In February and March 2018, Healthy Villages, Inc. distributed washable/reusable menstrual pads and accessories to adolescent girls at seven schools in the Lower Volta Region of Ghana as part of our women’s health medical mission. A year later, our board member and head nurse Philimon Ametorwodufia and co-director Godfried Agbezudor traveled back to all seven schools to gather data on the menstrual hygiene products we gave out. We wanted to find out if the girls were using the cloth pads, and how they liked them, to help us decide how to move forward with the project.
Teachers at the schools randomly chose girls who received the pads to participate in the survey. Approximately 20% of the girls who received kits (comprised of 10 cloth tri-fold pads, 2 moisture-proof panty liners, a washcloth, soap or liquid cleanser, and a bottle of ibuprofen or Tylenol) participated – 104 girls and 5 teachers who also received kits.
Overwhelmingly, the recipients of the kits use/used them and like them. Of the 109 surveyed, 100 respondents use or used the cloth pads. Of the 9 who don’t, one girl gave it to her sister, one wasn’t menstruating yet, and the others said it was either uncomfortable, leaked, or was hard to wash.
After a year of use, 81 respondents said their pads and shields are still in good repair and useable – 19 said their pads and/or shields lasted between 3 months and 11 months. We wished we had asked more about what became damaged or made them unusable. We wondered if we need to do more education when giving out the pads to make sure they understand how to wash them properly – for instance, not to iron the shields which would melt the waterproof lining and the plastic snaps.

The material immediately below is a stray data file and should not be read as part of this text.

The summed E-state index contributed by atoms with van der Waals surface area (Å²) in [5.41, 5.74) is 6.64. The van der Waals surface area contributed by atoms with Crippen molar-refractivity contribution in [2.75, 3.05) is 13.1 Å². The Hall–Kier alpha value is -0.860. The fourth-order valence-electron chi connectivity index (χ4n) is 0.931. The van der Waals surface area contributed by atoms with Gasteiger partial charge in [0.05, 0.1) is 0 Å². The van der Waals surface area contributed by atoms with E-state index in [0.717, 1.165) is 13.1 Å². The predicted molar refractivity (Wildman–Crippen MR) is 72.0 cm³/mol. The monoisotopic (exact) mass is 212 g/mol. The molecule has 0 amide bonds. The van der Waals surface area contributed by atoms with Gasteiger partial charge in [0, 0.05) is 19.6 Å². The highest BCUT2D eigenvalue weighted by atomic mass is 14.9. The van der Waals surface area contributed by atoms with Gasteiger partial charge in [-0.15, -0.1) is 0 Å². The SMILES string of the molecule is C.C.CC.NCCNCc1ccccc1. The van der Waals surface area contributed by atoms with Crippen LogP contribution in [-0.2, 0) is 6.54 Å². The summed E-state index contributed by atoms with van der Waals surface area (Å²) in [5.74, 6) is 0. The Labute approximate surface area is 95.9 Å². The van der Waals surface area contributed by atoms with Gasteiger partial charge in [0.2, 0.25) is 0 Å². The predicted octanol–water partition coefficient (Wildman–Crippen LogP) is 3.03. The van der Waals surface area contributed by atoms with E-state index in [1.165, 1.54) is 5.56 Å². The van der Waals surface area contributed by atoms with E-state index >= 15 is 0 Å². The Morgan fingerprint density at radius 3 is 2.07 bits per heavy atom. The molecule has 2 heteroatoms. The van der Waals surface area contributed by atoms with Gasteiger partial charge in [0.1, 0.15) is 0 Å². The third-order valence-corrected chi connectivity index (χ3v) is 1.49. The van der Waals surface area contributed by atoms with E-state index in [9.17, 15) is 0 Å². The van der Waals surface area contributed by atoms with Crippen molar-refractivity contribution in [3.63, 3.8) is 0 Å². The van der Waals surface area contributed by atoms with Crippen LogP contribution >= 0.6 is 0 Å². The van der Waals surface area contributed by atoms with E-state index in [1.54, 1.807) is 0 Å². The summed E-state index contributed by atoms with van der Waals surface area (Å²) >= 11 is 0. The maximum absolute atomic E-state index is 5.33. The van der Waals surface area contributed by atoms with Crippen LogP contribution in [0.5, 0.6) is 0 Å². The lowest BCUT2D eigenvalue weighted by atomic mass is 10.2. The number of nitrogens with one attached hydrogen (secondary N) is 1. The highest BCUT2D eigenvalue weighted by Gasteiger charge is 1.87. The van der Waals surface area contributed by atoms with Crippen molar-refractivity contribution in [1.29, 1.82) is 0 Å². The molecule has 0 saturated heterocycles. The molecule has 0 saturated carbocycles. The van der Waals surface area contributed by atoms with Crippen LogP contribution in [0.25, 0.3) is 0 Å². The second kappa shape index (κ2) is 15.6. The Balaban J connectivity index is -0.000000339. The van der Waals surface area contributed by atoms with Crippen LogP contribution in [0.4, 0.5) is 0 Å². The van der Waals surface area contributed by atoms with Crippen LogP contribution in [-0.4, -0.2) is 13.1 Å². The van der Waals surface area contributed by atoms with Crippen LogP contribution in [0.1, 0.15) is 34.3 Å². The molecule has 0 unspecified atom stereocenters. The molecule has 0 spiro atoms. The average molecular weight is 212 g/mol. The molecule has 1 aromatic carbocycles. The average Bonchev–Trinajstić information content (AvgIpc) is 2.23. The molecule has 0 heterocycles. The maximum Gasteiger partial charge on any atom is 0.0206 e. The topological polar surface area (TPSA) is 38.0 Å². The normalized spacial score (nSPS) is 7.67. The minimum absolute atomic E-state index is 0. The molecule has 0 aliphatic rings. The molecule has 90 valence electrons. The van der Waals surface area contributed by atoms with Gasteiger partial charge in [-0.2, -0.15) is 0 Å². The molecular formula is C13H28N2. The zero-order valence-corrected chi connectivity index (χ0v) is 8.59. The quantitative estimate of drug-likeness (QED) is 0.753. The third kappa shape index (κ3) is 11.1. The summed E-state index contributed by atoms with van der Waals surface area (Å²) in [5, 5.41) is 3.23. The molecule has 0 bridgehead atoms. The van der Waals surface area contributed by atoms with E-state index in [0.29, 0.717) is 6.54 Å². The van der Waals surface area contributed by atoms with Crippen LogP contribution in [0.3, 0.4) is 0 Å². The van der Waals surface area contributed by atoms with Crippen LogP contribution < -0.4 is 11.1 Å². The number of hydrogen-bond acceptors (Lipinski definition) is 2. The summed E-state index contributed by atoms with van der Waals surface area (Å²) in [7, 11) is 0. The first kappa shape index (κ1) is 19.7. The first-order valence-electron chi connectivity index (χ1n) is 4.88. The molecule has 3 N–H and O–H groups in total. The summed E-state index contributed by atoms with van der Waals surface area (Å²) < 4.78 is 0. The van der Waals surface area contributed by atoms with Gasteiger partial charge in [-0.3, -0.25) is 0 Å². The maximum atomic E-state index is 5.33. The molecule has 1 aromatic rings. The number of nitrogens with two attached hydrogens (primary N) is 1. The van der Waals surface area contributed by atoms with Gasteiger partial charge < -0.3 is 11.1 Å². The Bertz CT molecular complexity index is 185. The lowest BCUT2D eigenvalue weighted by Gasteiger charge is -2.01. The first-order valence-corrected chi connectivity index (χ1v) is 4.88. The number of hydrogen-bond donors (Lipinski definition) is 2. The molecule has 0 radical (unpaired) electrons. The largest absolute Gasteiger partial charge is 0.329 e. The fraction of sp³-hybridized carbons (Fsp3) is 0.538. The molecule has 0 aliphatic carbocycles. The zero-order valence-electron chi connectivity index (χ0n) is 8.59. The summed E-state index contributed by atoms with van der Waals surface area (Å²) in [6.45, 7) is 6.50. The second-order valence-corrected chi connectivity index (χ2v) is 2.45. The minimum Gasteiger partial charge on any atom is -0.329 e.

61 said that the kits of 2 shields and 10 pads was adequate for the duration of their menstrual period; 38 suggested that they need more of both shields and pads. Interestingly, all the respondents said they would buy washable menstrual hygiene products at the local market, and most said they would pay between the equivalent of about 20 cents and $1.20 for one shield or one pad. 11 people said they would pay up to $2 per item, or more. This is important information as we consider having the pads and shields sewn in Ghana and marketed for sale to local women and girls – thus providing women with a sustainable income as well as a ready supply of reusable menstrual hygiene. As we’ve considered this option in the past, the logistics of getting the fabrics we need has always been the challenge. How nice it would be, though, if girls and women could add to their kits by buying what they need locally. All the respondents said they would be willing to teach other girls and women how to use the washable pads, and they all said they would like us to come back to their area to distribute more of this product
We got some really nice comments from the girls and their teachers about how useful the kits were to them such as:
“It saves money and there’s no need to buy pads again.”
“I hardly get money to buy disposable pads.”
“it’s comfortable and economical.”
“I itch when I use the disposable pad but this one was good because I don’t itch when I used it.”
“It’s comfortable and doesn’t leak onto clothing and helps protect my pants from being stained with blood.”
Access to menstrual hygiene helps girls stay in school, delay pregnancy and marriage, and become more successful in life!
Would you like to help us supply girls and women with reusable menstrual hygiene products?
A donation of $10 allows us to provide one kit to a woman or girl who would have little to no access to menstrual hygiene!
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